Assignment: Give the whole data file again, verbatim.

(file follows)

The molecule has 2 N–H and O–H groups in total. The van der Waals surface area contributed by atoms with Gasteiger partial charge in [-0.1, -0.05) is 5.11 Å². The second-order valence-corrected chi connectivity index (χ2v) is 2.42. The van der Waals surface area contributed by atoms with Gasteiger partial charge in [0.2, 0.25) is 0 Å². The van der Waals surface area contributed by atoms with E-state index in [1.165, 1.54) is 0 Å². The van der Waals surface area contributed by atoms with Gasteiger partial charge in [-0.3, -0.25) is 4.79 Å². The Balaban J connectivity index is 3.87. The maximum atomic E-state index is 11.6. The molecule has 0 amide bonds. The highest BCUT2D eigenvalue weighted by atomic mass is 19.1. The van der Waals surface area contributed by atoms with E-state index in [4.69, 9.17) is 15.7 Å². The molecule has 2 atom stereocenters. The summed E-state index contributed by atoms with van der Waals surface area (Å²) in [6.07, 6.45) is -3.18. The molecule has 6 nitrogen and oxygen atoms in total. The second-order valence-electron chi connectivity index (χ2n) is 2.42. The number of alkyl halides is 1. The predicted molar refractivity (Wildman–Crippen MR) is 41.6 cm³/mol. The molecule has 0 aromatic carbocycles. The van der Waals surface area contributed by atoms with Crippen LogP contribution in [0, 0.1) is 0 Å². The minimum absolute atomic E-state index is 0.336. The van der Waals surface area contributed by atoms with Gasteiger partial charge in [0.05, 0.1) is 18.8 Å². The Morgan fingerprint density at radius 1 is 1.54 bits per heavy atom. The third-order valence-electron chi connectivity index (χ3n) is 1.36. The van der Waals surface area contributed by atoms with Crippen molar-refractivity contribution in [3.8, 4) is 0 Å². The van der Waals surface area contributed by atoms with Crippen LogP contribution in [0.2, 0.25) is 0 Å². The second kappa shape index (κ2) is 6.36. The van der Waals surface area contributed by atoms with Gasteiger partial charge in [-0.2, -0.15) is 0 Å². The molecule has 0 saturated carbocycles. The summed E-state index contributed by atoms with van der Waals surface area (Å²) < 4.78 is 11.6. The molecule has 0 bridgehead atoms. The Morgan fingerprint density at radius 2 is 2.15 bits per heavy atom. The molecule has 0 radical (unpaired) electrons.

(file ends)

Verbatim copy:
The molecule has 2 N–H and O–H groups in total. The van der Waals surface area contributed by atoms with Gasteiger partial charge in [-0.1, -0.05) is 5.11 Å². The second-order valence-corrected chi connectivity index (χ2v) is 2.42. The van der Waals surface area contributed by atoms with Gasteiger partial charge in [0.2, 0.25) is 0 Å². The van der Waals surface area contributed by atoms with E-state index in [1.165, 1.54) is 0 Å². The van der Waals surface area contributed by atoms with Gasteiger partial charge in [-0.3, -0.25) is 4.79 Å². The Balaban J connectivity index is 3.87. The maximum atomic E-state index is 11.6. The molecule has 0 amide bonds. The highest BCUT2D eigenvalue weighted by atomic mass is 19.1. The van der Waals surface area contributed by atoms with E-state index in [4.69, 9.17) is 15.7 Å². The molecule has 2 atom stereocenters. The summed E-state index contributed by atoms with van der Waals surface area (Å²) in [6.07, 6.45) is -3.18. The molecule has 6 nitrogen and oxygen atoms in total. The second-order valence-electron chi connectivity index (χ2n) is 2.42. The number of alkyl halides is 1. The predicted molar refractivity (Wildman–Crippen MR) is 41.6 cm³/mol. The molecule has 0 aromatic carbocycles. The van der Waals surface area contributed by atoms with Crippen LogP contribution in [0, 0.1) is 0 Å². The minimum absolute atomic E-state index is 0.336. The van der Waals surface area contributed by atoms with Gasteiger partial charge in [0.05, 0.1) is 18.8 Å². The Morgan fingerprint density at radius 1 is 1.54 bits per heavy atom. The third-order valence-electron chi connectivity index (χ3n) is 1.36. The van der Waals surface area contributed by atoms with Crippen molar-refractivity contribution in [3.8, 4) is 0 Å². The van der Waals surface area contributed by atoms with Crippen LogP contribution in [0.2, 0.25) is 0 Å². The second kappa shape index (κ2) is 6.36. The van der Waals surface area contributed by atoms with Gasteiger partial charge in [-0.2, -0.15) is 0 Å². The molecule has 0 saturated carbocycles. The summed E-state index contributed by atoms with van der Waals surface area (Å²) < 4.78 is 11.6. The molecule has 0 bridgehead atoms. The Morgan fingerprint density at radius 2 is 2.15 bits per heavy atom. The molecule has 0 radical (unpaired) electrons.